Doctors and nurses should never fear losing their jobs simply because they treated patients seeking abortion, or because they support abortion access. Yet across the country clinicians are fired, threatened, and otherwise punished for providing abortion services, seeking abortion training, or engaging in advocacy around abortion. This kind of discrimination is unacceptable, but it is little known or addressed. (National Women’s Law Center)
During every legislative session in Minnesota forced-birth fanatics come up with a new focus. TRAP laws, requiring a doctor’s presence for medication abortions…this year it’s ultrasound.
HF3194/SF2849 This bill requires providers to offer patients the option of having an ultrasound just prior to an abortion. This is unnecessary as patients already have the right to an ultrasound. Doctors should determine the health care needs of patients, not legislators. This bill is about shaming women who choose to have an abortion by implying they do not have all the information they need to make that decision. (Women’s March Minnesota)
First, a bit of kind-of-good news, from the Capitol.
Minnesota legislators voted down an amendment last week that would have required increased inspection and licensing requirements for clinics that provide abortion services, increasingly common regulations passed by GOP-dominated state legislatures.
An amendment sponsored by Sen. Michelle Fischbach (R-Paynesville) to the Minnesota Health and Human Services omnibus bill was defeated in the state senate by a 32-29 vote, mostly along partisan lines, with four anti-choice Democrats joining Republicans in supporting the measure. (RH Reality Check)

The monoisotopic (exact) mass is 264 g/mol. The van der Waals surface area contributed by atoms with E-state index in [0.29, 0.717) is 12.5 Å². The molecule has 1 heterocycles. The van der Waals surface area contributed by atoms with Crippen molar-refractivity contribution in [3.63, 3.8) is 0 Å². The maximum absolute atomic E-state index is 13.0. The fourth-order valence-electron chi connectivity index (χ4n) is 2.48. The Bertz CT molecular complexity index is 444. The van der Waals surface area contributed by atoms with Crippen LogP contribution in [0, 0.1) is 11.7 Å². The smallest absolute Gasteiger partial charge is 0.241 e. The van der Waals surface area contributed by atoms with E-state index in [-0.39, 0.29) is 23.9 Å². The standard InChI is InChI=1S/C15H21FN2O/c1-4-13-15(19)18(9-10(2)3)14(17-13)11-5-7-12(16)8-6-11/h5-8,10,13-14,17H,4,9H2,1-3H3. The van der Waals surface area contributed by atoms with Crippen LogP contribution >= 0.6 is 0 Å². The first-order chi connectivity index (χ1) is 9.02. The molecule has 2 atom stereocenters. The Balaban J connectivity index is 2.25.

But that didn’t stop the zealots, yesterday, in the House.
There were amendments pertaining to the unborn, as well.
Offered by Rep. Debra Kiel (R-Crookston), one would require licensure of clinics that perform 10 or more abortions per month. It passed 76-57.
Rep. Carolyn Laine (DFL-Columbia Heights) called the amendment a “red herring” that seeks to restrict abortions by causing clinics to go out of business due to expensive licensing requirements.
Rep. Tama Theis (R-St. Cloud) successfully offered an amendment to prohibit state-funded abortions. Called “unconstitutional” by minority-party members, it also passed 76-57. (Session Daily)
According to an e-mail I got from NARAL Pro-Choice Minnesota, the first of those, which would set ridiculous conditions for licensure, could close down 80% of the state’s facilities where women can currently choose to exercise their rights to safe, legal access. That was the deal with the Senate bill, too.
However, 46% of women who get abortions weren’t using a contraceptive method the month they got pregnant, indicating that conservative policies that discourage regular contraception use—everything from abstinence-only education to objecting to any measures that make contraception cheaper and easier to obtain—have been effective in keeping women from using contraception as regularly as they should. In addition, abortion rates are much higher for women living in poverty, and three quarters of women getting abortions say they can’t afford a child. If anti-choicers start moaning about the high rate of abortions, ask them what they intend to do about it. Do they want to make birth control free for all women? What about expansive social welfare that makes it easier for pregnant women living in poverty to say yes to having this baby? Most anti-choicers are generally conservative, and most will get really angry really quick if you start to mention concrete solutions to lower the abortion rate. (AlterNet)